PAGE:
So last year we imported 70 000 tons of cocoa from... outside Earth ? Or are there long-term stocks of cocoa somewhere ? Because if the latter, then getting rid of those stocks year after year and moving to a tighter production chain makes a lot of sense, and fits in the trend of decreasing transaction costs. It could also be a sign that producers expect their cocoa products to sell less well in the future, or raw cocoa to become cheaper. In any case, the claims in TFA make little sense.

about 2 months ago
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ISPs Removing Their Customers' Email Encryption

Jesrad Re:Most severs shouldn't be vulnerable (245 comments)

A well configured server will behave this way on the *submission* port (587) but if the MX port (25) were configured this way then you would be blocking a lot of legitimate email from old servers on the internet that do not support STARTTLS

That's what we do here on the big-gov't email servers. Filtering for non-auth'd relays curbs spam quite cheaply. We already have an answer for ISPs who'd complain about rejection: "Tough."

about 3 months ago

Submissions

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Privately-funded study to test coconut oil as treatment for Alzheimer's

Jesrad Jesrad writes  |  about 6 months ago

Jesrad (716567) writes "Following the growing viral popularity of Dr Mary Newport's reported success in treating her Alzheimer's Disease-stricken husband with coconut oil, and some positive results of in-vitro tests, come news of a clinical trial of coconut oil as a potential treatment for halting and reversing symptoms of the neuron-destroying disease."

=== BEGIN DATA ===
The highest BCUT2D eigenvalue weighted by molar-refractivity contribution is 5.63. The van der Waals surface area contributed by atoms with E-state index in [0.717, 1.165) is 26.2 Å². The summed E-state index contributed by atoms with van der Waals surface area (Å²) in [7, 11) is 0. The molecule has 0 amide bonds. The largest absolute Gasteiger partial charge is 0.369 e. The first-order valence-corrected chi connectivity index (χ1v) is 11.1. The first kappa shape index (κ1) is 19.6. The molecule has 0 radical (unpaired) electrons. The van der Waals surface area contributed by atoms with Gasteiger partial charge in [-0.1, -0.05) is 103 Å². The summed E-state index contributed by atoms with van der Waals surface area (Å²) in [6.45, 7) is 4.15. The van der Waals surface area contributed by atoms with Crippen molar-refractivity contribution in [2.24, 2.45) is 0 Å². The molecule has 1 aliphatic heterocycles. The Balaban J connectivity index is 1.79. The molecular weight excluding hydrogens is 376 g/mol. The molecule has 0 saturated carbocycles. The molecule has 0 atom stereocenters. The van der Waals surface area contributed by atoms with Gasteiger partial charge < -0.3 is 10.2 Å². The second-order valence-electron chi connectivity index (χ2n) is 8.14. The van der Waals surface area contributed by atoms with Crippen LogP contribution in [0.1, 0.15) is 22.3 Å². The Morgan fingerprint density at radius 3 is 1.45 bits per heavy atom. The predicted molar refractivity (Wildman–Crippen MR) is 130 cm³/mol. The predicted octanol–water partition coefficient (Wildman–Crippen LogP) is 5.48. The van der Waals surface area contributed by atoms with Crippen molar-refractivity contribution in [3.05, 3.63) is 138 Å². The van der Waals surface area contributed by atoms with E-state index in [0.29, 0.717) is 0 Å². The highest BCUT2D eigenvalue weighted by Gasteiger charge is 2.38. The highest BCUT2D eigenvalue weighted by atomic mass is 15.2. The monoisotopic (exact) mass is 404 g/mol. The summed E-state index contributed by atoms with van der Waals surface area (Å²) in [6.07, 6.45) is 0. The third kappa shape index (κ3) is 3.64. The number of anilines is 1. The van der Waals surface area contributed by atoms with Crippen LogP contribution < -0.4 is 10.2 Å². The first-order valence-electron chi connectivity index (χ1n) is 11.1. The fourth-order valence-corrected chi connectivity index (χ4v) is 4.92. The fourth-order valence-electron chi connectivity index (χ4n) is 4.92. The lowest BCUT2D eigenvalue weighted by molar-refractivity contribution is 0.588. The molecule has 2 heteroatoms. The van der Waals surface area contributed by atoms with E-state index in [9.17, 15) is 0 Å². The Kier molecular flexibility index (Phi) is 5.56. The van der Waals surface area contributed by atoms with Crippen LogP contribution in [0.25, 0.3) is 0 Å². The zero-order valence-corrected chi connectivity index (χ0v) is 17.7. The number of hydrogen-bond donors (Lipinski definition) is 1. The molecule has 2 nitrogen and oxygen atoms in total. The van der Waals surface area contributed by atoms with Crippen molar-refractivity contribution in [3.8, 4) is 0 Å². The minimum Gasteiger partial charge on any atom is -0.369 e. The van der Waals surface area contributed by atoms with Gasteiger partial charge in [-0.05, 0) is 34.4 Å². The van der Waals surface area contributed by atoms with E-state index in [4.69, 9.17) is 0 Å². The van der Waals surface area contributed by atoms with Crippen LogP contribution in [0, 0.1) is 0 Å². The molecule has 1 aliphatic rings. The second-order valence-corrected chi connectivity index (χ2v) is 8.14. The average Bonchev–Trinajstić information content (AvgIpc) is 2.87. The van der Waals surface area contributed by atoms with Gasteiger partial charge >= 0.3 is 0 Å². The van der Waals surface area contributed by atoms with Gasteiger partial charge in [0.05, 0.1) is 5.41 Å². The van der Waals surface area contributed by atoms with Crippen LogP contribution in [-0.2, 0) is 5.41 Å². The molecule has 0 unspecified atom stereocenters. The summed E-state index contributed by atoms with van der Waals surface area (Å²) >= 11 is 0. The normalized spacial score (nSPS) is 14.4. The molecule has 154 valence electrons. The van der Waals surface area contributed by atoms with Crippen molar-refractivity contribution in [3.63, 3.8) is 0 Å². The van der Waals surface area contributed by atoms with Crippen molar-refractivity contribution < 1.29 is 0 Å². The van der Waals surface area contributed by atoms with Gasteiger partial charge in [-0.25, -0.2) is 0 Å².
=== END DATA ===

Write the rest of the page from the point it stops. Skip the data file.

Link to Original Source
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Going from traditional DVD distribution to direct Internet sales and streaming

Jesrad Jesrad writes  |  about 10 months ago

Jesrad (716567) writes "Independant documentary producer Tom Naughton recounts how going with a traditional DVD worldwide distribution of his movie 'Fat head' almost bankrupted him, and how he turned the situation around by going with direct Internet sales from his blog and with Hulu/Netflix distribution instead. The account shows just how badly middle-men of the movie industry and Hollywood accounting can burden up independant film-makers, and how short-cutting them using the Internet can let them finally get a dime from their own work. Jump to below the photos for the edifying read."
Link to Original Source
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Leaked document details ADA's plan for internet nutrition censorship

Jesrad Jesrad writes  |  more than 2 years ago

Jesrad (716567) writes "Using two leaked internal documents, Forbes' Micheal Ellsberg offers a deep look into the Academy of Nutrition and Dietetics (formerly American Dietetics Association) plans to stifle competition in the diet counsel and nutritional advice market, up to and including severe internet censorship, in a manner reminiscent of how they had previously treated Steve Cooksey of diabetes-warrior.net.

The documents outline a detailed policy of surveilling and frequent reporting of citizens who provide nutrition advice publicly, providing continued justification for licensure laws through 'continual incidents to investigate'. The wording makes it extra clear that the goal of their lobbying for restrictive licensing laws is not concern for the public's health or safety, but rather 'adding member value' in order to further and strengthen their practice's scope."